On 23 January 2018 Dr Stephen Tully, together with Nicholas Poynder of Frederick Jordan Chambers, Laura Free of Victoria Legal Aid, David Burke of Lander and Rogers Lawyers and Nadine Darling from the Refugee Advice & Casework Service (RACS), conducted a workshop on the judicial review of fast track decision-making by the Immigration Assessment Authority. Attended by some 27 solicitors and barristers, the workshop was the final step in an online programme established in Victoria and now made available in NSW. The training complements a current initiative of RACS - Justice for Refugees, or J4R – which engages barristers to advise on refugee matters and undertake judicial review applications before the Federal Circuit Court of Australia.
Dr Christopher Ward SC with junior Philip Santucci has successfully represented European businessman Dr Benoy Berry in landmark fraud and Trade Practices litigation against former Reserve Bank of Australia subsidiary Securency (now known as CCL Secure Pty Ltd).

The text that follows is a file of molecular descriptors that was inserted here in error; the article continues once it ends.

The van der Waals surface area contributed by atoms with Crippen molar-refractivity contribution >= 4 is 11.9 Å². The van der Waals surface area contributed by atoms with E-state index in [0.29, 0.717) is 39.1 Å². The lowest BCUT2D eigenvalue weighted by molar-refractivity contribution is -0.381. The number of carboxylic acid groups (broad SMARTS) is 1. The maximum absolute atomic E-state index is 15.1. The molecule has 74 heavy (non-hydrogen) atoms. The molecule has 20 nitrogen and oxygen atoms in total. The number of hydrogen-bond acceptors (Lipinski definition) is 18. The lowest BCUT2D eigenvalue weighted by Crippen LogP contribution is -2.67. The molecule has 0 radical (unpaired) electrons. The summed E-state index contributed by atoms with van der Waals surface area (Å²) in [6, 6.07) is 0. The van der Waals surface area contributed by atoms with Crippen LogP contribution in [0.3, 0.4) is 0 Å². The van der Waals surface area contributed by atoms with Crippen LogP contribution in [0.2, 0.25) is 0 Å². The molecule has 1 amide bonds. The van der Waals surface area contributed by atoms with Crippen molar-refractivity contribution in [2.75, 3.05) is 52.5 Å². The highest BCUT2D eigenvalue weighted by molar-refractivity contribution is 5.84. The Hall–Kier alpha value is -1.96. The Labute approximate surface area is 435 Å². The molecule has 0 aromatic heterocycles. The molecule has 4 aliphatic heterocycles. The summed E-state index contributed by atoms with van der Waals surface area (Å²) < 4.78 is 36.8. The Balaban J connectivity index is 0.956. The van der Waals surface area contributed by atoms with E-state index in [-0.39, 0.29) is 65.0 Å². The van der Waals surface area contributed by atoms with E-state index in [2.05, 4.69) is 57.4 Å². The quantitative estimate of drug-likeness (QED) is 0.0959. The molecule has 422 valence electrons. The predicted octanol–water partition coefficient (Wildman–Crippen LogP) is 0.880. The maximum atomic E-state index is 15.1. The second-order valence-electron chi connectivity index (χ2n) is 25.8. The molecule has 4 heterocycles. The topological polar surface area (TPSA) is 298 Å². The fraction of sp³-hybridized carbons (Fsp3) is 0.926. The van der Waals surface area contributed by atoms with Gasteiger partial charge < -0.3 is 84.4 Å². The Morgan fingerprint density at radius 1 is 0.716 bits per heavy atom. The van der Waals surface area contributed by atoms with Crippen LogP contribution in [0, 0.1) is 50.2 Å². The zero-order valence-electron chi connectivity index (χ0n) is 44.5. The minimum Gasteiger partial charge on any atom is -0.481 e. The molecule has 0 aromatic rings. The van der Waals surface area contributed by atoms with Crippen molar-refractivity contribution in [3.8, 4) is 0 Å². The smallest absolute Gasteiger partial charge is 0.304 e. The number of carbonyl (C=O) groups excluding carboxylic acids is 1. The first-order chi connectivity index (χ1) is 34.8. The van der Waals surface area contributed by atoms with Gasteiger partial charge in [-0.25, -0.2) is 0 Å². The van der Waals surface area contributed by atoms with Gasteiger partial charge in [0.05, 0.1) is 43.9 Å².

The Federal Court (Rares J) found that Securency and some of its officers had engaged in a “practiced deception” amounting to a “shabby fraud” as a result of which Dr Berry and his company were deceived into the early termination of an extremely valuable commercial contract involving the sale of polymer banknotes in Nigeria. The judgment, which also describes the conduct of Securency in relation to Nigerian governmental officials, reinforces the serious consequences for Australian companies that engage in deceptive business practices overseas.
Dr Stephen Tully of Chambers and Sally Hunt, Solicitor Director of Supra Legal, successfully overturned a decision of the Administrative Appeals Tribunal which rejected as late a merits review application lodged by their client concerning a decision of a delegate of the Minister for Immigration and Border Protection not to revoke a prior visa cancellation decision.